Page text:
smooth yield value curve during storage indicates
that the margarine does not experience significant
post-crystallization that leads to serious crystal
agglomeration, softening and oiling-out. The
c. Penetration yield value (g cm-2) at 15C for 25 days.
results indicate that POs has a better performance
Figure 5. Yield values of table margarine samples 900. in minimizing post-crystallization than a natural
[palm stearin (POs) of iodine value (IV) = 14 as hard POs. However, the performance of hydrogenated
stock], 904 (POs of IV = 0 as hard stock) and 905 POs at 15C is not significantly different from that
[interesterified POs of IV = 0 and PKO as hard stock] at of the other POs for hard stock in low saturates
5C, 10C and 15C. brick margarine.

Effects of Interesterified Palm Stearin (POs) and

Palm Kernel Oil (PKO) as Hard Stock

Sample 905 contains palm-based hard stock from

trans-free fats as shown in Table 1. The results an interesterified product of fully hydrogenated
show improvements over the commercial sample POs (IV=0) and PKO blended with SFO. The
(com) that contains 6.3% trans fatty acid and a total storage study at 5C, 10C and 15C for 28 days
SAFA of >40%. shows that the consistencies of sample 905 reach
their equilibrium as early as the first week of
Effects of Palm Stearin (POs) (IV=14) as Hard storage (Figures 5a, 5b and 5c). The products are
Stock stable with no significant (P>0.05) changes in
texture and appearance at these temperatures,
Sample 900 is formulated by a simple blending indicating that the interesterified blend produces
of POs (IV=14) as hard stock with PKO and SFO. homogeneous crystals with no significant post-
It is formulated to contain a total SAFA <36% and crystallization during storage. Sample 905 is the
with low SFC at 5C to avoid hardening at storage most stable product at 5C as compared to the
temperatures (5C-10C). The SFC range of 23% other formulations, indicating that transformation
(5C), 14% (10C) and 3% (20C) produces a brick of the crystal type and crystal development in
margarine that is spreadable with no significant an interesterified hard stock is minimized at
softening at the desirable yield value of <800 g cm-2 5C-15C.


Sample 900 day 25/5C (100X magnification). Sample 905 day 25/5C (100X magnification).
Figure 6. Microscopic study of table margarine during storage. Crystals of standard size are homogeneously
distributed (there was no significant formation of crystal agglomerates during storage at 5C for 25 days).

Effects of Hard Stock on Crystal Development resting tube placed in series to produce good brick
margarine for use as a bread spread with a total
Crystal and water droplet development in all SAFA content <36%.
samples during storage at all temperatures are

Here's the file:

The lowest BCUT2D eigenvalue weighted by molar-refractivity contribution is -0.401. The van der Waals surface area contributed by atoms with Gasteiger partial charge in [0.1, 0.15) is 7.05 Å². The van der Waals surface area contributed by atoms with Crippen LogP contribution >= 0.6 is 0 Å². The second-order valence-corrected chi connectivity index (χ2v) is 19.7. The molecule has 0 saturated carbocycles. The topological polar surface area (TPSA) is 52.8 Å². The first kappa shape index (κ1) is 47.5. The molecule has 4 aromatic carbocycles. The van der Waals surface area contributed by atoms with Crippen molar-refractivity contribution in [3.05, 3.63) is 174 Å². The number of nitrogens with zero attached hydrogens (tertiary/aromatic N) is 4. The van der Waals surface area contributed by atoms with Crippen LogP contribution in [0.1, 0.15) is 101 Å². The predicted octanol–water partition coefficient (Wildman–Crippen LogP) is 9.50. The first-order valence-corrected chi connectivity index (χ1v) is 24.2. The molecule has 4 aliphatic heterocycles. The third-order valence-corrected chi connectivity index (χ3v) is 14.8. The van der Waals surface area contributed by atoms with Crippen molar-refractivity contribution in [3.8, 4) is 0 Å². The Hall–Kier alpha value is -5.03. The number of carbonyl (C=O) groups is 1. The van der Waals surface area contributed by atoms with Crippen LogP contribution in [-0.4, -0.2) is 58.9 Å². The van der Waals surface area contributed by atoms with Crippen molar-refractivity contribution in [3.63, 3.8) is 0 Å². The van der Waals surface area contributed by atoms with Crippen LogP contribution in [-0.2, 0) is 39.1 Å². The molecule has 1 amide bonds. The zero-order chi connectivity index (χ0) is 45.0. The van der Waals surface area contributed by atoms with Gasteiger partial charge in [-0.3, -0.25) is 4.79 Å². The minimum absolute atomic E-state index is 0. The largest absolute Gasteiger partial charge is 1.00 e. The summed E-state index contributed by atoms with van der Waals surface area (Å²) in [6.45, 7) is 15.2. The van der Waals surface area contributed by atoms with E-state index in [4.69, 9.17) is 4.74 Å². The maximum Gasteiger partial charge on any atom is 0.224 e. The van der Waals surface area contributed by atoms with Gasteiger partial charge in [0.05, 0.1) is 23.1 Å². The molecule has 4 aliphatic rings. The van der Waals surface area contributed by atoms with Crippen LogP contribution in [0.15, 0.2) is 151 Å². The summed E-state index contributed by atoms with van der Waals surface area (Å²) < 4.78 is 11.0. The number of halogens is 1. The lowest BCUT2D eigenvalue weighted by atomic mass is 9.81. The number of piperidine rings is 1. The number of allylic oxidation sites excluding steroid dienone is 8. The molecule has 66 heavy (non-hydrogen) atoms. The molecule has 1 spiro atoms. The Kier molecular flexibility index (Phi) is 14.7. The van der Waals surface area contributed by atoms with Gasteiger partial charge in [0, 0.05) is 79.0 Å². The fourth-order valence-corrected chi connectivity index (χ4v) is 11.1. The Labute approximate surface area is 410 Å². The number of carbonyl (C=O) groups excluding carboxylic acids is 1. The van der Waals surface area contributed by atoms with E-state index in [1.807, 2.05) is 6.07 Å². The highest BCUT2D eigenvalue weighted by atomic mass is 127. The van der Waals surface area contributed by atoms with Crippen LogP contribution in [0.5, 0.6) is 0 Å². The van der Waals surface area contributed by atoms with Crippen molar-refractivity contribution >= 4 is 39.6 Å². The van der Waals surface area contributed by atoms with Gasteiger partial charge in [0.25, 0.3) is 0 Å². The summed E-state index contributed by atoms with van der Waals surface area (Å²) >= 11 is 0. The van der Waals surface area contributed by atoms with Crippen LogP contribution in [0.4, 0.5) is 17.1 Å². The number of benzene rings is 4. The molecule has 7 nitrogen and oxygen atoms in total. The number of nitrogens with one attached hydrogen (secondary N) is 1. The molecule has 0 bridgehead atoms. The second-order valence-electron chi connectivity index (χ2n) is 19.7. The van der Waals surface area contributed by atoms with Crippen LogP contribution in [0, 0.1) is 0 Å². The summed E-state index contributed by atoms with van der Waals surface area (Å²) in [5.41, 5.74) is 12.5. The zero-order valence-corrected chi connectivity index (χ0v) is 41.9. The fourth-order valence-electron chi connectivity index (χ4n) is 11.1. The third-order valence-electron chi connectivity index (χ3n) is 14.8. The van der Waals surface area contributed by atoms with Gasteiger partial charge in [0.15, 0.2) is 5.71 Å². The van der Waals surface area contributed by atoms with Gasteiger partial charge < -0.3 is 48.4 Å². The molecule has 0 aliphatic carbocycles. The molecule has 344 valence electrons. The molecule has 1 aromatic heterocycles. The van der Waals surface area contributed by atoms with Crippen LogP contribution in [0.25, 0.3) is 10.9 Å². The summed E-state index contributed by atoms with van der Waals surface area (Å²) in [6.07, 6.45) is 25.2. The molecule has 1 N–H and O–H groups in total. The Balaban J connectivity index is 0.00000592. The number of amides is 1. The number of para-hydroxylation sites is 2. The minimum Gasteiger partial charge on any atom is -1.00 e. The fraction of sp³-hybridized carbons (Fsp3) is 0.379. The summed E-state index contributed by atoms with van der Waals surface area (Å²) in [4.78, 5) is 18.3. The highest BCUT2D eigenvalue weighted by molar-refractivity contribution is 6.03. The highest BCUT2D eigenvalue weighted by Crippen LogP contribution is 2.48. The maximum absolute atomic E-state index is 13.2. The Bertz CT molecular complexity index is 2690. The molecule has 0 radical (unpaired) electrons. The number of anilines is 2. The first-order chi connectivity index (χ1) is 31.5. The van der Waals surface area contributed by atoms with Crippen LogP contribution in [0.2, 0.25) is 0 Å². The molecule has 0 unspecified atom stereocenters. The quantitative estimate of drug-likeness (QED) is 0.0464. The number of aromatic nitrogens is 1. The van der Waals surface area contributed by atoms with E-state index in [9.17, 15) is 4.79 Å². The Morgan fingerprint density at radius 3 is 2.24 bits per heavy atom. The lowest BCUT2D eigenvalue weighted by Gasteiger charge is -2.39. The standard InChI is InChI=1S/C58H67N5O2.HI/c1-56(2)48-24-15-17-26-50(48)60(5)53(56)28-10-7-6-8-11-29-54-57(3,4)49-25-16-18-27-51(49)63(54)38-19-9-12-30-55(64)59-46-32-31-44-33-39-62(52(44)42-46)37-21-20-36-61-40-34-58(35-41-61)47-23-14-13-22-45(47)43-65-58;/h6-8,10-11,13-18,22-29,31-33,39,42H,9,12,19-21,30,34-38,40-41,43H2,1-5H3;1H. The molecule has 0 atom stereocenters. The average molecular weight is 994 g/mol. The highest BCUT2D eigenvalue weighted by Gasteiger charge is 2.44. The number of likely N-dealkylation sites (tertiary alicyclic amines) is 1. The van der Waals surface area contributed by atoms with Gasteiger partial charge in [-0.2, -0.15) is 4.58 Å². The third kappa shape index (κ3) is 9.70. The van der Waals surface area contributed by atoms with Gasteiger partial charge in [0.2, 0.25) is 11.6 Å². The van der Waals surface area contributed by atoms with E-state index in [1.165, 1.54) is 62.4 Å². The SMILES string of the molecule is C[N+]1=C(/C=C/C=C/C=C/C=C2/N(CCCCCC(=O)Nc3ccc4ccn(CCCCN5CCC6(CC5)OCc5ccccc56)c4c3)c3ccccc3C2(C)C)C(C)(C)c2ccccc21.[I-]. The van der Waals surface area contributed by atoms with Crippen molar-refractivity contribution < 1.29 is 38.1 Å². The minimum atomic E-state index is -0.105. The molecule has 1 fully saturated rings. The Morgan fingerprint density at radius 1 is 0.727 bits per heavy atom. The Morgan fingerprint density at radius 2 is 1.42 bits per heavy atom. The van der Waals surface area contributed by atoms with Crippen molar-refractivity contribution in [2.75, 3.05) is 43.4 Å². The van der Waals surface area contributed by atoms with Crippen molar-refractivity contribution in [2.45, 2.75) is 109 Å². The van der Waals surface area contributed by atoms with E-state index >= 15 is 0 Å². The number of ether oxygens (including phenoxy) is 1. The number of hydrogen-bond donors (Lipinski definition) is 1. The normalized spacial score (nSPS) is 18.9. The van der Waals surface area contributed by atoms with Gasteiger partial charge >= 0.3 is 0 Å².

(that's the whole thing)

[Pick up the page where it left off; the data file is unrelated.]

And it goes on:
not significantly different. Crystals and water
Effects of Saturated Fatty Acid (SAFA) Fats on
droplets are homogeneously distributed at sizes
Penetration Yield Value
<2 m, as shown in Figure 6. This may be due to
the efficient crystallization process during the
POs of IV = 20 is an excellent hard stock in our
production of these margarines in the perfector
soft margarine formulations with SAFA contents
pilot plant that created good crystal matrices and
of 33.3%, 23.4% and 17.8%. It mixes well by simple
minimized the movements of the crystals. This
blending with POo and SFO. The soft margarines
creates the condition of stillness that causes the
are soft at 5C-15C, with an average yield value of
slow growth of crystals. In most of the cases, such
1000 g cm-2.
a condition can harden the margarine. However,
as the formulations contain optimum amounts of
solids from the selected oils and fats, crystals do not Effects of Saturated Fatty Acid (SAFA) at 5C
seem to form strong packing that can create serious
hardening. Sample 1073 is spreadable at 5C with a yield
The results indicate that POs acts effectively as value of 755.5 g cm-2 on the 10th day of storage as
the backbone of the margarine, and POs, as hard shown in Figure 7. However, post-crystallization
stock, optimizes the total SAFA. POs provides occurs during storage at an increment of 47.0 g
the required solids at 20C-30C, thus preventing cm-2 per week. It is expected that the yield value
rapid softening of the product at serving time. The of the margarine will be 1131.5 g cm -2 after the
sharp melting properties of PKO, as demonstrated second month of production; however, it will
by its SFC profile (Figure 1), influences the melt still be spreadable and consistent. Samples 996
in the mouth properties of the product. PKO, and 1089 record yield values of 466 and 109 g
due to its rapid crystallizing properties, assists in cm-2, respectively on the 10th day of storage. The
processing by increasing the rate of crystallization margarines are stable during storage with no
especially during brick shape formation to facilitate significant post-crystallization. The negative values
the wrapping process. SFO is liquid in nature on the linear correlation formulae as shown in
and contributes to the softness of the product. Figure 7 indicate that post-crystallization is unlikely
The amount is optimized as to avoid oiliness or to occur. Storing the margarines at this temperature
deformation of the product at serving time. The (5C) for four weeks does not significantly cause
study also shows the suitability of the processing post-hardening in the products. There is also no
condition arrangements of the tube cooler 1, tube oiling-out, while the margarines are consistently